Sunday, June 28, 2009

Books in the Mail (W/E 06/27/2009)

It’s Sunday, so here’s where I tell my faithful readers about the books I received for review during the previous week since I can’t possibly get to all of the books publishers send me.

All that said, this week was a good week, a bunch of books I plan on reading and others that look interesting, along with the two I've been wanting to see on US shelves for a while...

Bone Dance by Emma Bull (Tor/Orb Trade Paperback 07/02/2009) – Although I’ve never read anything by Emma Bull, many consider her one of the progenitors of Urban Fantasy. That is, not so much the books about modern day vampire hunters, but rather novels that take place in cities with an underlying magical current. This book was nominated for the Hugo, Nebula, and World Fantasy Awards in 1991 and is being reissued by Tor’s Orb imprint, which is often a sign of a very good book.

Sparrow’s my name. Trader. Deal-maker. Hustler, some call me. I work the Night Fair circuit, buying and selling pre-nuke videos from the world before. I know how to get a high price, especially on Big Bang collectibles. But the hottest ticket of all is information on the Horsemen—the mind-control weapons that tilted the balance in the war between the Americas. That’s the prize I’m after.

But it seems I’m having trouble controlling my own mind.

The Horsemen are coming.

By Blood We Live edited by John Joseph Adams (NightShade Books Hardcover 08/17/2009) – Adams is developing into a smart anthologist, publishing definitive anthologies like The Living Dead and Wastelands. Here, he turns his eye towards Vampires

From Dracula to Buffy the Vampire Slayer; from Castlevania to Tru Blood, the romance between popular culture and vampires hearkens back to humanity's darkest, deepest fears, flowing through our very blood, fears of death, and life, and insatiable hunger. And yet, there is an attraction, undeniable, to the vampire archetype, whether the pale European count, impeccably dressed and coldly masculine, yet strangely ambiguous, ready to sink his sharp teeth deep into his victims' necks, draining or converting them, or the vamp, the count's feminine counterpart, villain and victim in one, using her wiles and icy sexuality to corrupt man and woman alike... Edited by John Joseph Adams (Wastelands, The Living Dead), By Blood We Live gathers together the best vampire literature of the last three decades from many of today's most renowned authors of fantasy, speculative fiction, and horror, including Stephen King, Joe Hill, Garth Nix, Neil Gaiman, Kelley Armstrong, Ken Macleod, Harry Turtledove, Carrie Vaughn, and Tad Williams.

Darkest Hour (Age of Misrule 2) by Mark Chadbourn (Pyr Trade Paperback June 2009) – I started the first book, World's End the day before this, the second in the series arrived. It hooked me pretty quickly so I was thrilled to see the second one arrive, which I can jump into as soon as I finish the first one.

The eternal conflict between the Light and Dark once again blackens the skies and blights the land. On one side stand the Tuatha de Danaan, golden-skinned and beautiful, filled with all the might of angels. On the other are the Fomorii, monstrous devils hell-bent on destroying all human existence. And in the middle are the Brothers and Sisters of Dragons, determined to use the strange power that binds them to the land in a last, desperate attempt to save the human race. Church, Ruth, Ryan, Laura and Shavi have joined forces with Tom, a hero from the mists of time, to wage a guerrilla war against the iron rule of the gods. But they didn't count on things going from bad to worse ...this is the stunning continuation of a powerful fantasy saga by one of Britain's most acclaimed young writers.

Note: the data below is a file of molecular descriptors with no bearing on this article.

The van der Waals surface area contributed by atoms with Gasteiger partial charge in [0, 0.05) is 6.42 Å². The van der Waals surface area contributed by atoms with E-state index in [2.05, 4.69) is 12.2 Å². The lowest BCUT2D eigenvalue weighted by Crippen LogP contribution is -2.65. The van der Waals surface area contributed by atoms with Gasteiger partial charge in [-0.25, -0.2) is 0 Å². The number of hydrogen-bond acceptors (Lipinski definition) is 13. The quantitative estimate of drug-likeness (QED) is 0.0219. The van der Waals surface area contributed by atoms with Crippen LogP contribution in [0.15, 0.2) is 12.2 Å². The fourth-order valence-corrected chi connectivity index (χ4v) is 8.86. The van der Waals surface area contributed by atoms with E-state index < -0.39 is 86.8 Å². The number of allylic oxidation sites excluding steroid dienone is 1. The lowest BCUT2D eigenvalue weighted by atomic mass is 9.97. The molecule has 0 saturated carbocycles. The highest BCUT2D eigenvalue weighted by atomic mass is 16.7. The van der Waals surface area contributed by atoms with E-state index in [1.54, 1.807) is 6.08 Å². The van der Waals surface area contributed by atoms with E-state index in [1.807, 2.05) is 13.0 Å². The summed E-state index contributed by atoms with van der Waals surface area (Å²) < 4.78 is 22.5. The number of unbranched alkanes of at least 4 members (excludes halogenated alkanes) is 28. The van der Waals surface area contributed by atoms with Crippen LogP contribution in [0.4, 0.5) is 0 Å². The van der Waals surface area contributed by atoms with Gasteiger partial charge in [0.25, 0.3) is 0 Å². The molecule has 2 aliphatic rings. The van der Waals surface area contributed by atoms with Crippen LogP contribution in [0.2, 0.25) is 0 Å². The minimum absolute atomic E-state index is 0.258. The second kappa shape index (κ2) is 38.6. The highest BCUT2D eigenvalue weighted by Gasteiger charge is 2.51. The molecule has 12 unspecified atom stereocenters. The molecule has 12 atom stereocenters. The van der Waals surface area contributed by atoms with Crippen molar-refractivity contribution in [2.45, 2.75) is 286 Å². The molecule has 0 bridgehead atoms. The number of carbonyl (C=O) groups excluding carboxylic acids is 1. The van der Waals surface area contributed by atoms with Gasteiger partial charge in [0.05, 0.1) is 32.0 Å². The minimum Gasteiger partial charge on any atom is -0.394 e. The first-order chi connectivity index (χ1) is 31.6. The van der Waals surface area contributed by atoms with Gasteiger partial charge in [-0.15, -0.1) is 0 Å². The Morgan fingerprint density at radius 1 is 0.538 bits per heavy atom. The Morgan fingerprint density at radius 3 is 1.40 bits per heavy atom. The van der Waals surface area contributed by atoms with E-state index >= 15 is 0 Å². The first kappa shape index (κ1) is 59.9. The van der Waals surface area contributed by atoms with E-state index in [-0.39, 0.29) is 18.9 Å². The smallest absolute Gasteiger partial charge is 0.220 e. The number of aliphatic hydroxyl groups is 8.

Always Forever (Age of Misrule 3) by Mark Chadbourn (Pyr Trade Paperback July 2009) – Sure enough, the great folks at PYR sent the third book along with the second book in the same package, so no wait between volumes for me and little wait for readers who have already read the first volume. This is another case of a publisher smartly releasing a completed trilogy in three successive months (see Brent Weeks, Naomi Novik and Charles Coleman Finlay for other examples). It worked for Pyr since this third volume is already going to a second printing before hitting bookshelves.

The modern world has been transformed into a land of myth, a magical place where fabulous beasts soar on the air currents, a terrifying place where shape-shifting monsters stalk the cities. Mankind’s days appear numbered. Our only hope—the Brothers and Sisters of Dragons —are scattered and broken after a terrible defeat.

Their last chance may lie in the great court of the old gods, reached by an otherworldly ship filled with fantastical and frightening creatures. But if our champions fail, the ancient Celtic festival of Samhain will dawn, and the dark god Balor will usher in the eternal night.

An Empire Unacquainted with Defeat (A Chronicle of the Dread Empire) by Glen Cook (NightShade Books Hardcover 05/27 2009) – I read the first two omnibus editions NightShade published A Cruel Wind and A Fortress in Shadow

Glen Cook has been heralded as the godfather of modern heroic fantasy; his influence on the genre is unquestionable. But long before Garrett, P.I., before The Instrumentalities of the Night, before The Black Company, there was The Dread Empire... The Dread Empire, a gritty world of larger-than-life plots, nation-shattering conflict, maddening magic, strange creatures, and raw, flawed heroes, all shown through the filter of Cook's inimitable war-correspondent prose. The Dread Empire, spanning from the highest peaks of the Dragon's Teeth to the endless desert lands of Hammad al Nakir, from besieged Kavelin to mighty Shinshan, the Empire Unacquainted with Defeat, with its fearless, masked soldiers, known as the Demon Guard...